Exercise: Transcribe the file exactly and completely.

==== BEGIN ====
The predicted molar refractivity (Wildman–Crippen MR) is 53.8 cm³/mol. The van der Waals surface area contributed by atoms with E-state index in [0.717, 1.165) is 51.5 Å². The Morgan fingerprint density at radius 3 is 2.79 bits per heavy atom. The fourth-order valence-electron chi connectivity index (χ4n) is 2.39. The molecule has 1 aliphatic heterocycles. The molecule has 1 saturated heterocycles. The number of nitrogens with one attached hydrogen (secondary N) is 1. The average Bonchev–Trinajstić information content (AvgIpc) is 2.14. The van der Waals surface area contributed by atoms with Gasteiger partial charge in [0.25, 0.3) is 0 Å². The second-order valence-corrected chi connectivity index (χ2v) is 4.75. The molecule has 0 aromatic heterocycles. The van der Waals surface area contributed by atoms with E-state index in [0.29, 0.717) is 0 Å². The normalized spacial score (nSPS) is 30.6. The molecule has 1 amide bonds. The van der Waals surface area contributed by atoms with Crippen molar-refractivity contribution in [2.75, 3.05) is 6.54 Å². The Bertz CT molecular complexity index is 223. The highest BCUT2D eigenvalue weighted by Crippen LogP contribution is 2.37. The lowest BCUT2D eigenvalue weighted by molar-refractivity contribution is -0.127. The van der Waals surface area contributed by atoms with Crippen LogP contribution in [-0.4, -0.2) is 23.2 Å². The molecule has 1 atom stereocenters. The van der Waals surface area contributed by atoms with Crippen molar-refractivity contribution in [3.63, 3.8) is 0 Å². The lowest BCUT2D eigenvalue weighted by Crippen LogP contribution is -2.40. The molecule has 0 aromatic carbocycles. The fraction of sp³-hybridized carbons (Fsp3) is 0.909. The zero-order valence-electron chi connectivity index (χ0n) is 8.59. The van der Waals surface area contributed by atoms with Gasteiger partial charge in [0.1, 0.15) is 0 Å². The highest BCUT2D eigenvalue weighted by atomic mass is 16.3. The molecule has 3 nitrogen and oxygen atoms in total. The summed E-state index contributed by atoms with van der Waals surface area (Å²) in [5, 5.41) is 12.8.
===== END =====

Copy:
The predicted molar refractivity (Wildman–Crippen MR) is 53.8 cm³/mol. The van der Waals surface area contributed by atoms with E-state index in [0.717, 1.165) is 51.5 Å². The Morgan fingerprint density at radius 3 is 2.79 bits per heavy atom. The fourth-order valence-electron chi connectivity index (χ4n) is 2.39. The molecule has 1 aliphatic heterocycles. The molecule has 1 saturated heterocycles. The number of nitrogens with one attached hydrogen (secondary N) is 1. The average Bonchev–Trinajstić information content (AvgIpc) is 2.14. The van der Waals surface area contributed by atoms with Gasteiger partial charge in [0.25, 0.3) is 0 Å². The second-order valence-corrected chi connectivity index (χ2v) is 4.75. The molecule has 0 aromatic heterocycles. The van der Waals surface area contributed by atoms with E-state index in [0.29, 0.717) is 0 Å². The normalized spacial score (nSPS) is 30.6. The molecule has 1 amide bonds. The van der Waals surface area contributed by atoms with Crippen molar-refractivity contribution in [2.75, 3.05) is 6.54 Å². The Bertz CT molecular complexity index is 223. The highest BCUT2D eigenvalue weighted by Crippen LogP contribution is 2.37. The lowest BCUT2D eigenvalue weighted by molar-refractivity contribution is -0.127. The van der Waals surface area contributed by atoms with Crippen LogP contribution in [-0.4, -0.2) is 23.2 Å². The molecule has 1 atom stereocenters. The van der Waals surface area contributed by atoms with Crippen molar-refractivity contribution in [3.63, 3.8) is 0 Å². The lowest BCUT2D eigenvalue weighted by Crippen LogP contribution is -2.40. The molecule has 0 aromatic carbocycles. The fraction of sp³-hybridized carbons (Fsp3) is 0.909. The zero-order valence-electron chi connectivity index (χ0n) is 8.59. The van der Waals surface area contributed by atoms with Gasteiger partial charge in [0.1, 0.15) is 0 Å². The highest BCUT2D eigenvalue weighted by atomic mass is 16.3. The molecule has 3 nitrogen and oxygen atoms in total. The summed E-state index contributed by atoms with van der Waals surface area (Å²) in [5, 5.41) is 12.8.